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The Okayplayer Interview: Sean Price On Mic Tyson, Mambo Sauce & Mayhem

Lenny Kravitz, Grace Jones, Lauryn Hill, Lion Babe, Thundercat, SZA & More Rock The Afropunk Festival 2015 in Brooklyn, NY.

Pound-for-pound Sean Price is one of the ruggedest, most colorful and talented emcees that ever did it; spitting rhymes that slap you up-side the head, grab you by the shoulders and shake the shit out of you. One can’t help but to take notice of what the brother has to say and appreciate the way he says it. With a double major in Brownsville Brooklyn/Boot-Camp-Clique ( BCC)  grindology, the dude ain’t to be taken lightly cause he lets you know off-top “I feel like I’m a brute!” Now who wan romp?

On his latest release, Mic Tyson, Price is right in channeling that The Thing vs. The Incredible Hulk blunt-force mayhem into one of Brownville’s most famous pound-for-pound title holders, Iron Mike Tyson. That “baddest man on the planet” aura is prevalent. This fusion of grimy wordplay and bull-in-china-shop bravado culminates in the dark, gruesome urban novel called Mic Tyson. OKP’s Mel Blunt recently got with Sean to get insight on the project.

Sean Price: Ahh shit, Okayplayer baby! I feel like I’m big time now baby. Y’all be having Musiq Soulchild on there; Cody ChestnuTT, and now y’all got Sean Price. Every time that I’m on Okayplayer, I feel like I’m stepping my game up.

OKP: Man, you’re that eccentric type of artist, that rare breed we like to feature.

SP: I see the kind y’all have on there, don’t get it twisted, I like those artists, I’m not dissing.

OKP: What was your preparation like for the Mic Tyson versus your preparation for the project that you recently did with Guilty Simpson?

SP: Let me make a statement before I answer this question. I live a very regular life, so these answers are not going to be fascinating with big paragraphs-I doubt it. I’m not eloquent. Like sometimes I read Talib Kweli interviews; he talks so beautiful, eloquent I mean. I want to talk like that but I can’t.

OKP: Just do you, we want Sean Price baby.  That’s what we got you on for.

SP: Listen, it ain’t really no preparation my G, It’s like somebody will be like hey, got some beats. I come through, the next thing you know, I do four songs then I bounce, I don’t do shit for a while. When I get that buzz again, l I do about five [songs], Then I’ll do like one every day for like a week then disappear. The next thing you know, I’ve got like 40 songs, and I’m like what the fuck?

OKP: What do you want people to take away from listening to the Mic Tyson project?

SP: I just want them folks to be like, YOOO! --from track 1-18 this dude was spitting some bullshit! This n**ga went in; he was like spittin’ some bullshit with the bars. I ain’t the best MC, but when it comes to the shit I do, I’m the best MC.

OKP: I like the word play of the the Mic Tyson project title, love the art work. Given the title and the art work, could you take me a little deeper into the symbolism?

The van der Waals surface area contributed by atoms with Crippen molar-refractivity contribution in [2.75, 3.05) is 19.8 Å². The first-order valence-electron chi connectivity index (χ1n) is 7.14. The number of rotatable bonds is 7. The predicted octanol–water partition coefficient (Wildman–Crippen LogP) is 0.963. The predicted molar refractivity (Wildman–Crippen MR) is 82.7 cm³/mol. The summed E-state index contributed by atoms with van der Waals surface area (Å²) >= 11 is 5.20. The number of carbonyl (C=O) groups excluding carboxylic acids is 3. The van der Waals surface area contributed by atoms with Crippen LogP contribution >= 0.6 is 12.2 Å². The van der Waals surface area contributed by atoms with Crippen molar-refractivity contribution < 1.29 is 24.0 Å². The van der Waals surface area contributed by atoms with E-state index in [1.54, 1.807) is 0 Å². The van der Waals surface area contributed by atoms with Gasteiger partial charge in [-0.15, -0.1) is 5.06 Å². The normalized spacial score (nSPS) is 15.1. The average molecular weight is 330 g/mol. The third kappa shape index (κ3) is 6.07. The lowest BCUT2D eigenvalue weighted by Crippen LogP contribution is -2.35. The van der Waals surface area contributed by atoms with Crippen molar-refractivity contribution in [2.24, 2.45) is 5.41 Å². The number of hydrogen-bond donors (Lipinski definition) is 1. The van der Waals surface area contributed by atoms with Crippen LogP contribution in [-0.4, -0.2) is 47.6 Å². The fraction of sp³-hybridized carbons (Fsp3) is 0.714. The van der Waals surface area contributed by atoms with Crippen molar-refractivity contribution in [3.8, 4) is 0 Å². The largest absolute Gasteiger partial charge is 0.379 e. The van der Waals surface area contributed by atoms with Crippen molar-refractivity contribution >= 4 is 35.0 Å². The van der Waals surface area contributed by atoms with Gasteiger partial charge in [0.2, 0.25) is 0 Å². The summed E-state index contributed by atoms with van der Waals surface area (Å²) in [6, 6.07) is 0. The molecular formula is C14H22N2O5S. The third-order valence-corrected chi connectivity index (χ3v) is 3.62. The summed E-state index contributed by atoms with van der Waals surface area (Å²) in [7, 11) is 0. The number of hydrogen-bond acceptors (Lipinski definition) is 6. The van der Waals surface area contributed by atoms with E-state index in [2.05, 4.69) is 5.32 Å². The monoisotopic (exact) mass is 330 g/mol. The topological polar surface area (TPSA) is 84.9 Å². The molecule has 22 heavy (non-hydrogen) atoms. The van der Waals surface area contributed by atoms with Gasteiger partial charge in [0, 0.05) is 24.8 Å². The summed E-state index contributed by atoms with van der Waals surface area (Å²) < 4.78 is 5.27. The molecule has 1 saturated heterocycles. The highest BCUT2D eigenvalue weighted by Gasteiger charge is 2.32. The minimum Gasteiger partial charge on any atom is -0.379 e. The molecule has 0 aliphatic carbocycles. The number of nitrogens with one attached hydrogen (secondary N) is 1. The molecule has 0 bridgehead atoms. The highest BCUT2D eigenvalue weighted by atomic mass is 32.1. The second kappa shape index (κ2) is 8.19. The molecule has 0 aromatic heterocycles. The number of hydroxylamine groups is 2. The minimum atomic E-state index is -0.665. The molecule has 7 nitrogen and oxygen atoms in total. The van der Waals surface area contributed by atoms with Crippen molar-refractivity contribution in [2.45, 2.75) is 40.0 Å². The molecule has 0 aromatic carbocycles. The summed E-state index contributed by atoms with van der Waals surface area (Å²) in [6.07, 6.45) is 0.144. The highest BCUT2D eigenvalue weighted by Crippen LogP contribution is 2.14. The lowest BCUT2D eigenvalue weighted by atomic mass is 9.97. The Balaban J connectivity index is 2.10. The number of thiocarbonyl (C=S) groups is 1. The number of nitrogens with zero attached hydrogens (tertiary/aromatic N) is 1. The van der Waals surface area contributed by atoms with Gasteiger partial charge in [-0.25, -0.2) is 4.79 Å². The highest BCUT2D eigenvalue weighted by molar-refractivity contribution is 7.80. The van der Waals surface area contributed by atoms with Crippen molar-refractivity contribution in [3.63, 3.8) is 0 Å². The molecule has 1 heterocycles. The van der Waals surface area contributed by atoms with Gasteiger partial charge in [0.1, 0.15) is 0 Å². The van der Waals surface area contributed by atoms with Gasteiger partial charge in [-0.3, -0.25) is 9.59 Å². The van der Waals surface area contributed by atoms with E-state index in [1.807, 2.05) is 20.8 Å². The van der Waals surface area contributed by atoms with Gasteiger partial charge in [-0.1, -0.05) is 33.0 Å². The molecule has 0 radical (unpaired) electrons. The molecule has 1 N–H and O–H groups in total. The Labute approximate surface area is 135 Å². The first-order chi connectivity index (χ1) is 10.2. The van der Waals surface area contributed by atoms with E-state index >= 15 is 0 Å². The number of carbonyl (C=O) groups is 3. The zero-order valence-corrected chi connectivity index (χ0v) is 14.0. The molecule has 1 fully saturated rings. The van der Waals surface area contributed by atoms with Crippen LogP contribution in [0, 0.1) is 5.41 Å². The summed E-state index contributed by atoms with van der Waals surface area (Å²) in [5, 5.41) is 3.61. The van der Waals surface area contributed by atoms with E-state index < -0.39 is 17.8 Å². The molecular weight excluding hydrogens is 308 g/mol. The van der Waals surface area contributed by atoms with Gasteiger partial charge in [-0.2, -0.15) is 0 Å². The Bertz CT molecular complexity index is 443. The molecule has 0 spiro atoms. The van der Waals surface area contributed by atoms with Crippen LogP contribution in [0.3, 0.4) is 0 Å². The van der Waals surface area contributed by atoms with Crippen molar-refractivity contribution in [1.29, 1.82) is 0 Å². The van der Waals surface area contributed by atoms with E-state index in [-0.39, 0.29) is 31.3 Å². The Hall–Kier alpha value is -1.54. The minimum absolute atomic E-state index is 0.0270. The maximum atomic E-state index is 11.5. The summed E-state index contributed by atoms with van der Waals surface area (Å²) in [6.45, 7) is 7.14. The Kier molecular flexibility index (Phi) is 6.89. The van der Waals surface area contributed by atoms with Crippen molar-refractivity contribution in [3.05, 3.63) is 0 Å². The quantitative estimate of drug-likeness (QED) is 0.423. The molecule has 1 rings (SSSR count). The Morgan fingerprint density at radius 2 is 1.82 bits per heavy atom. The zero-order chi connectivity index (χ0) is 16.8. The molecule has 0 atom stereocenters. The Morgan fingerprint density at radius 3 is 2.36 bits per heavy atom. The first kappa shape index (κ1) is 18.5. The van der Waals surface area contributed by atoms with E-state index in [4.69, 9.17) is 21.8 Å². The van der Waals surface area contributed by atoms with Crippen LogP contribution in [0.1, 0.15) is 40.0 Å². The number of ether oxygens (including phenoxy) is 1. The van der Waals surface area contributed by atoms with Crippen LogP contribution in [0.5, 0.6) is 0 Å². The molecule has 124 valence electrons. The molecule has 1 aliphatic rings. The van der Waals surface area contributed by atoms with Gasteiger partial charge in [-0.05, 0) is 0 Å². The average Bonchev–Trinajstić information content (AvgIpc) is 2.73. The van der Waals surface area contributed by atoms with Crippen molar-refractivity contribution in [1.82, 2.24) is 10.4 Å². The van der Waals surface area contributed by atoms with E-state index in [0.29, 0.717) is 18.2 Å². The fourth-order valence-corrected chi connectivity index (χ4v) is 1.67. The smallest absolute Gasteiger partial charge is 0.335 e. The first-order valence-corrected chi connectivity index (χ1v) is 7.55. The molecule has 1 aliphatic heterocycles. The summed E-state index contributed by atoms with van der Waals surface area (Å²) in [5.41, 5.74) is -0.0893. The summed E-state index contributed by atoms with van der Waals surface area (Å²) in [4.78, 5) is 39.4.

SP: Black people have this thing about calling themselves apes and monkeys I know they get real (whatever) and I don’t blame em’. But I feel like I’m a brute. I am, but I’m smart though. I’m not a dummy.

I used to have a dream like-and I know shit gonna’ sound crazy, I told it to Alchemist once and he told me; “don’t ever say it again.” I have this reoccurring dream that I’m in the park, you know Bristol Park where we used to hustle in Brownsville. They have this big baseball field with a stage, and everybody’s out there looking at me. I’ve got no shirt on but I have boxing gloves on; you know like the warm-up gloves, fingers out. They bring out King-Kong, then I knock King Kong out and everybody cheers.  I swear that I’ve had this dream 100 times.

OKP: I’m hip, I’m hip! Where do you come up with lines like “wild as Hanna Barbara barbarians?” Also I like the Frankenberry and Solomon Grundy allusions that you worked into the songs.

SP: Well young Sean, after school I’d run home because I couldn’t miss the Hanna Barbara World show.  The Herculoids, The Impossibles, Birdman, Frankenstein Jr. That shit was crazy, especially the Herculoids.

OKP: The Herculoids were wild man; Grog was a beast-he was always the closer!

SP:The Fantastic Four-that shit was crazy. Yeah, Johnny Quest--whatever was stamped Hanna Barbara, I was with. Straight up. Thundarr the Barbarian was one of em’. (Hanna Barbara Barbarians, I mosh better than you and your entourage pause, y’all burying.)

“Frankenberry” was actually part 2 of a record,  you see Master P, me, and Buck had a song called “Frankenstein,” and if you listen to it we kind of rhyme on it the same way that we do on the new song. So part 2, you know-“Frankenberry.” Plus I like to slap strawberry milk out of [nuh’s] heads anyway. That’s for you big strawberry milk head nuh’s. That’s those dudes you come across when you’re sitting in a class with like 6 people and one of em’ has a big head--Frankenberry.

OKP: Who are your Top 3 producers?

SP: Ahhhhh! 9th Wonder...Alchemist, ahhh...Alchemist and Khrysis.